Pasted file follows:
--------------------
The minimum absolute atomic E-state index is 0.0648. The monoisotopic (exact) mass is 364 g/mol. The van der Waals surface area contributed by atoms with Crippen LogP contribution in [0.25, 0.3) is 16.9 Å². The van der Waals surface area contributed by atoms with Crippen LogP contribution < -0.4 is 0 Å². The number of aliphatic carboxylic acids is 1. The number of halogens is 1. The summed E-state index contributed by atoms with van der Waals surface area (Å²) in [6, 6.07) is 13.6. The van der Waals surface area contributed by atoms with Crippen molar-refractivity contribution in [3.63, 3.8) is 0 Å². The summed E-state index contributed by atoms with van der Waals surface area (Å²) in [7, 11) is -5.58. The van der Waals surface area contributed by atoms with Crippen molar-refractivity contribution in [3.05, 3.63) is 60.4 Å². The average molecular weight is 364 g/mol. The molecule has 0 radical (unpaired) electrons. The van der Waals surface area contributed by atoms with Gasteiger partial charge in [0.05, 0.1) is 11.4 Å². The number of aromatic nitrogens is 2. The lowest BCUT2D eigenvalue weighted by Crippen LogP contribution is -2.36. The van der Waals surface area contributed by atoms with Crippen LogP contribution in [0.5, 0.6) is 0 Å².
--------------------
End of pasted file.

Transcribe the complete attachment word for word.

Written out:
The minimum absolute atomic E-state index is 0.0648. The monoisotopic (exact) mass is 364 g/mol. The van der Waals surface area contributed by atoms with Crippen LogP contribution in [0.25, 0.3) is 16.9 Å². The van der Waals surface area contributed by atoms with Crippen LogP contribution < -0.4 is 0 Å². The number of aliphatic carboxylic acids is 1. The number of halogens is 1. The summed E-state index contributed by atoms with van der Waals surface area (Å²) in [6, 6.07) is 13.6. The van der Waals surface area contributed by atoms with Crippen molar-refractivity contribution in [3.63, 3.8) is 0 Å². The summed E-state index contributed by atoms with van der Waals surface area (Å²) in [7, 11) is -5.58. The van der Waals surface area contributed by atoms with Crippen molar-refractivity contribution in [3.05, 3.63) is 60.4 Å². The average molecular weight is 364 g/mol. The molecule has 0 radical (unpaired) electrons. The van der Waals surface area contributed by atoms with Gasteiger partial charge in [0.05, 0.1) is 11.4 Å². The number of aromatic nitrogens is 2. The lowest BCUT2D eigenvalue weighted by Crippen LogP contribution is -2.36. The van der Waals surface area contributed by atoms with Crippen LogP contribution in [0.5, 0.6) is 0 Å².